As a seventh grade PE teacher I am trying to use team building with my diverse group of students. Gill and Williams (2008) offer two main definitions for “team building” that are commonly used today. The first definition states “team building is a method of helping the group to increase effectiveness, satisfy the needs of its members, or improve work conditions” and the second states “Team building can be characterized as ‘team enhancement’ for both task and social purposes” (Gill and Williams, p. 261). Both definitions imply that team building exercises are vital to maximize the amount of productivity within the group (possibly by reducing social loafing) and to build relationships among the members of the group. In relation to my seventh grade PE students, team building could be an incredibly effective way to both get the children to be actively engaged in exercise, and also to strengthen relationships between the peers.
The main objective of team building exercises is to enhance group cohesiveness in order to increase group effectiveness. Senecal, Loughead & Bloom (2008) performed a study with 86 female high school basketball players and showed that teams that participated in team building interventions had higher levels of team cohesiveness than did the control teams. If high group cohesiveness actually leads to increased group effectiveness, then group cohesiveness is clearly what I would need to focus on as a PE teacher. The first part of the program would be for me, the educator, to identify a problem or set a goal for the class as a whole. I feel that one important problem that faces many PE classes in our country today is the lack of engagement and lack of activity that actually goes on during a PE class. Students tend to spend much of the class standing around, not being engaged in the activity. I would make it clear to my students at the beginning of the intervention that the ultimate goal is to increase overall activity (while still having just as much fun).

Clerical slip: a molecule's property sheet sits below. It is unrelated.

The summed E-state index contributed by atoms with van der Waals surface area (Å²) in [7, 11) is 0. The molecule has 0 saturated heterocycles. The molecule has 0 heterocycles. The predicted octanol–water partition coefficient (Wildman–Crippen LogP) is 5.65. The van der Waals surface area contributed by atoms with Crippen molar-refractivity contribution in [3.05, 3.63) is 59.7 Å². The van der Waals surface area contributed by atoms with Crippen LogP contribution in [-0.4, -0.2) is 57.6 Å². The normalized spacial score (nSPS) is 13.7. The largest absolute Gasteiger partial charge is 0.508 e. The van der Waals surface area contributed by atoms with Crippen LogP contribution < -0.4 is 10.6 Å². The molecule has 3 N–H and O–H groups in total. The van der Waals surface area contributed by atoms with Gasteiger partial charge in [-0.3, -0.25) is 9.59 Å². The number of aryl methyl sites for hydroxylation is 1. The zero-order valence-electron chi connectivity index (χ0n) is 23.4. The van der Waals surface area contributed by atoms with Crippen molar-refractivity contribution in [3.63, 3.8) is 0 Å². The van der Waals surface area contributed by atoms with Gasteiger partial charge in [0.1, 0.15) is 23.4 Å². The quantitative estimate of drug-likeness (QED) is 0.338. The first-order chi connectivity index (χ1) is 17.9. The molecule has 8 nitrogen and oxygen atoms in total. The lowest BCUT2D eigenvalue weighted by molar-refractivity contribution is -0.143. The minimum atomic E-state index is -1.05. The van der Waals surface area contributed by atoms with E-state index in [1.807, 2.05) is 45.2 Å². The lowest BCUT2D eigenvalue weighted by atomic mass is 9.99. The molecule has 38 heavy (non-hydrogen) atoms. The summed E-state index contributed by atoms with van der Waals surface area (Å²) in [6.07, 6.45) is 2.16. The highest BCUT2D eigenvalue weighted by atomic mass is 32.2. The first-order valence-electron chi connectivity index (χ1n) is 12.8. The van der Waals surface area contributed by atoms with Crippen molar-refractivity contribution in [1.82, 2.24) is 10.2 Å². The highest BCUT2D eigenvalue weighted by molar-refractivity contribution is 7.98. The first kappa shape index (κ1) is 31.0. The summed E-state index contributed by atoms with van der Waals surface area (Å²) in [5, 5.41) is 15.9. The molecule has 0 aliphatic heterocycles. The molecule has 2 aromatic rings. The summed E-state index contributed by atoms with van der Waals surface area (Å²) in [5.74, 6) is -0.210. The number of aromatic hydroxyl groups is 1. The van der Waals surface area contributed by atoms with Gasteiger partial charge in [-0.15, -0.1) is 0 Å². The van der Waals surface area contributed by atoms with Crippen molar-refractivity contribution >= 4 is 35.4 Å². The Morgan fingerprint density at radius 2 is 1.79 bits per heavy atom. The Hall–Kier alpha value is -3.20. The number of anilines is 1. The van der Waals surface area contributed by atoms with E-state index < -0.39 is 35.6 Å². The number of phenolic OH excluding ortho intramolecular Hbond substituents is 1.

I would first start by splitting up the classroom into several groups. Each group would have the same task, and each group would be working towards an overall classroom goal. This way groups could be competing against each other but still be unified by the same common goal. It is important for the groups to not be too big for several reasons. Gill and Williams (2008) discuss social loafing and mention that when people work in smaller groups social loafing tends to decrease. If the children are in smaller groups they will feel as if they are being individually evaluated and put forth more effort. The children should also feel more comfortable performing a task (sit up or push up) in a small group as opposed to in a large group. Not only will the children feel like they are being more closely evaluated, small groups will indeed make it easier for me to evaluate the individuals and teams better.
Splitting up the teams evenly in terms of diversity (race, ability, gender, etc) will be important to keep things even. Each team should have a designated leader as well as other defined roles within the group. The roles will be clear to each group member and they will be held accountable for what the contribute to the group. I will encourage the students to help others in the group in order to best benefit the group as a whole. There is a lot that peers can teach each other, especially if the group is diverse. Assisting and teaching other members of the group will not only increase performance, but it will strengthen relationships within the team. Each team can have different colored shirts in order to distinguish one group from another. Explain the importance of exercise to the class as a whole to hopefully increase intrinsic motivation, but also some form of reward for the groups that do the best could also be beneficial (cut in line at lunch pass, “jean day” if school has dress code, etc.). If he students enjoy these team building exercises, it may be very beneficial to repeat them throughout the year. Each time assign the students to different groups so they have the chance to meet and work with new people.
According to Gill and Williams (2008) research has shown that team building interventions increase group effectiveness by enhancing group cohesiveness. My 7th grade PE class is to take part in a team building exercise that is aimed to do just that; enhance group cohesiveness to increase the amount of activity and engagement during a PE class. The groups will be split up by me and each group will have similar levels of ability and diversity. Each group will have defined roles, be encouraged to assist other group members when possible, and the small groups will allow me to effectively evaluate group and individual performance.
Gill, D. L., & Williams, L. (2008). Psychological dynamics of sport and exercise (3rd Ed.). Champaign, IL: Human Kinetics.
Senecal, J., Loughead, T., & Bloom, G. (2008). A season-long team-building intervention: Examining the effect of team goal setting on cohesion. Journal of Sport & Exercise Psychology, 30(2), 186-199.